This is not the only example of framing having a major implication in the way that experts feel and think about life and death outcomes. Another example is what Kahneman and Tvirksy call the Asian disease problem. In this study, Kahneman and Tvirksy had respondents look at an imaginary disease outbreak which is expected to kill 600 people. They were proposed with two alternative solutions which were phrased slightly differently. And this gets into the concept of one of the poor tenants of something called prospect theory which we’ll talk about in detail in a future episode on the podcast. But it’s something that Kahneman and Tvirksy created and discovered and are in many ways one of the things they’re best known for. There’s a disease that threatens the lives of 600 people. The first frame, the first option that was presented, was a choice between A and B. In program A, 200 people’s lives will be saved. In program B, there’s a 1/3 probability that 600 people will be saved and a 2/3 probability that no one would be saved. Okay. So, program A guaranteed saving 200 lives. Program B, 1/3 chance of saving 200 lives, 2/3 chance of killing everybody. A substantial majority of a respondents chose program A. They chose this certainty of saving 200 lives. Now it’s important to note here that statistically, those outcomes are identical, right. The expected value is identical between the two. 200 is 1/3 of 600. So, really, we’re looking at do people prefer a safe choice? Or do people prefer the gamble, right?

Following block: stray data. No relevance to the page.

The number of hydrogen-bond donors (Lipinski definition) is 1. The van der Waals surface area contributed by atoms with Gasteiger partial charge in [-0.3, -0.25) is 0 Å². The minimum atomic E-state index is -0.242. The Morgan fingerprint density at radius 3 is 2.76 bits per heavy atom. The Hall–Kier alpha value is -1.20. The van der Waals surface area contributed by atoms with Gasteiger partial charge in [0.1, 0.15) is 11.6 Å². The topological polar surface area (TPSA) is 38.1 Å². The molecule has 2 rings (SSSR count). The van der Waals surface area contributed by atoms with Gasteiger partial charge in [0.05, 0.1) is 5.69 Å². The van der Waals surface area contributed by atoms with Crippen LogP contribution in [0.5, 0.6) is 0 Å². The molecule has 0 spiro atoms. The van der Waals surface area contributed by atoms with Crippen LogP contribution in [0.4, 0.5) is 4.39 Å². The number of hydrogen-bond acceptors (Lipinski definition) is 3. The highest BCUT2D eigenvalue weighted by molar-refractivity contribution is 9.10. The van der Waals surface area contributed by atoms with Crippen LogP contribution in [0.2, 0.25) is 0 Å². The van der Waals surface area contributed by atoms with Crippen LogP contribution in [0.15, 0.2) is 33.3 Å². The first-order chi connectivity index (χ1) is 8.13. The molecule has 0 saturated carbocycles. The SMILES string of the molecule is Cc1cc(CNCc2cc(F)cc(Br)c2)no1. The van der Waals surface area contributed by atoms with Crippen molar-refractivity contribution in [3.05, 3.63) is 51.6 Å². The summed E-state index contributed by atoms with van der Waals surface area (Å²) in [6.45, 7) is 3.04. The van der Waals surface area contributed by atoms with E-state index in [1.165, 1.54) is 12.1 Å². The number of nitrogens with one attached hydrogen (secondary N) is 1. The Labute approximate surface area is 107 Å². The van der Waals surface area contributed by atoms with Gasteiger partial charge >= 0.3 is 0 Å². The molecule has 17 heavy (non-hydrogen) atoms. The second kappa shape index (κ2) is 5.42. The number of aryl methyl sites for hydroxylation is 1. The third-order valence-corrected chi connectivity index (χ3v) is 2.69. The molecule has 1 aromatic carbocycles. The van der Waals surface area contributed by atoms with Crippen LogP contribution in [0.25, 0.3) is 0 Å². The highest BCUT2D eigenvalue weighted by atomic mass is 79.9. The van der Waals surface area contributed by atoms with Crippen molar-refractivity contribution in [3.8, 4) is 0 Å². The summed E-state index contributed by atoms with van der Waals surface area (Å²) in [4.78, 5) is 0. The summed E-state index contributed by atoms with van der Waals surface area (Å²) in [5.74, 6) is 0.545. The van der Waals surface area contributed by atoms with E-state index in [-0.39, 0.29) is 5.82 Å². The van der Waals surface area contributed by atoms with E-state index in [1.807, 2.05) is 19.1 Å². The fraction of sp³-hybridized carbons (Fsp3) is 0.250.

And this will come into play when we look at the second frame. The second way that the same decision was proposed is that if program A is adopted, 400 people will die. If program B is adopted, there’s a 1/3 probability that nobody will die, and a 2/3 probability that 600 people will die. If you think about it, program A and program A are identical, and so are the consequence of program B and program B. In the second frame, a large majority of people chose to gamble. They chose program B, right. This ties back to the same concept, the same idea of framing. But it gets at something else. When people are faced with dangerous outcomes, they prefer the sure thing over the gamble when the outcome is a good outcome. I.e., this is also known as being risk adverse. That’s why people, when the frame is presented as saving 200 lives, or gambling to save 600, people prefer the sure thing. They’re risk averse, they want to just lock in the 200 lives they can save. However, when outcomes are negative, people are risk-seeking. They tend to reject the sure thing and accept the gamble. When the same exact question is phrased as option A, 400 people die, option B a 1/3 chance of saving 600 people or a 2/3 probability of all of them dying. People vastly prefer the gamble.